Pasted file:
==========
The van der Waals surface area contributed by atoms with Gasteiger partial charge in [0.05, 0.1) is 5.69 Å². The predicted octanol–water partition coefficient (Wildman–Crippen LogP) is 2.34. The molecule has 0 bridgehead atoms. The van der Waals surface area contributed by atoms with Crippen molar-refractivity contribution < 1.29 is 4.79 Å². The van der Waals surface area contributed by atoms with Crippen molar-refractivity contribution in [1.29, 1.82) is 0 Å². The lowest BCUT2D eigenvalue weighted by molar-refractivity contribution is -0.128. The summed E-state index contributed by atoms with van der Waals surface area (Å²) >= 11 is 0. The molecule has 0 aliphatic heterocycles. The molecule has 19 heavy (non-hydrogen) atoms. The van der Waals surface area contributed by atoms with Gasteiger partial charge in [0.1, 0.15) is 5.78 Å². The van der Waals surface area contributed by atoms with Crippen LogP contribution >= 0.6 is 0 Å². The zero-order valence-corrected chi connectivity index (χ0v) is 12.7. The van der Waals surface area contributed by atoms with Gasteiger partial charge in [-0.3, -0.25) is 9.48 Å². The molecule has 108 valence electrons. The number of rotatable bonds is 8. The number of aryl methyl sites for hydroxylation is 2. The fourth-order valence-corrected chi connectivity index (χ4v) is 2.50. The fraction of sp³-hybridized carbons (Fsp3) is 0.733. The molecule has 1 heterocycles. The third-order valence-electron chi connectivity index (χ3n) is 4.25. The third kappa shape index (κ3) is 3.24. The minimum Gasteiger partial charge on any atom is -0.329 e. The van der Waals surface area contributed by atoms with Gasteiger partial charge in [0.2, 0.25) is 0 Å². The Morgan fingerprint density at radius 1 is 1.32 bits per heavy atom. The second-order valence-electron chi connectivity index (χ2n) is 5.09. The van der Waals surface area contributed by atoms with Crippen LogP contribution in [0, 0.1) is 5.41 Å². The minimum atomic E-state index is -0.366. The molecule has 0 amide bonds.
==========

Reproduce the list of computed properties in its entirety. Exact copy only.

The van der Waals surface area contributed by atoms with Gasteiger partial charge in [0.05, 0.1) is 5.69 Å². The predicted octanol–water partition coefficient (Wildman–Crippen LogP) is 2.34. The molecule has 0 bridgehead atoms. The van der Waals surface area contributed by atoms with Crippen molar-refractivity contribution < 1.29 is 4.79 Å². The van der Waals surface area contributed by atoms with Crippen molar-refractivity contribution in [1.29, 1.82) is 0 Å². The lowest BCUT2D eigenvalue weighted by molar-refractivity contribution is -0.128. The summed E-state index contributed by atoms with van der Waals surface area (Å²) >= 11 is 0. The molecule has 0 aliphatic heterocycles. The molecule has 19 heavy (non-hydrogen) atoms. The van der Waals surface area contributed by atoms with Gasteiger partial charge in [0.1, 0.15) is 5.78 Å². The van der Waals surface area contributed by atoms with Crippen LogP contribution >= 0.6 is 0 Å². The zero-order valence-corrected chi connectivity index (χ0v) is 12.7. The van der Waals surface area contributed by atoms with Gasteiger partial charge in [-0.3, -0.25) is 9.48 Å². The molecule has 108 valence electrons. The number of rotatable bonds is 8. The number of aryl methyl sites for hydroxylation is 2. The fourth-order valence-corrected chi connectivity index (χ4v) is 2.50. The fraction of sp³-hybridized carbons (Fsp3) is 0.733. The molecule has 1 heterocycles. The third-order valence-electron chi connectivity index (χ3n) is 4.25. The third kappa shape index (κ3) is 3.24. The minimum Gasteiger partial charge on any atom is -0.329 e. The van der Waals surface area contributed by atoms with Gasteiger partial charge in [0.2, 0.25) is 0 Å². The Morgan fingerprint density at radius 1 is 1.32 bits per heavy atom. The second-order valence-electron chi connectivity index (χ2n) is 5.09. The van der Waals surface area contributed by atoms with Crippen LogP contribution in [0, 0.1) is 5.41 Å². The minimum atomic E-state index is -0.366. The molecule has 0 amide bonds.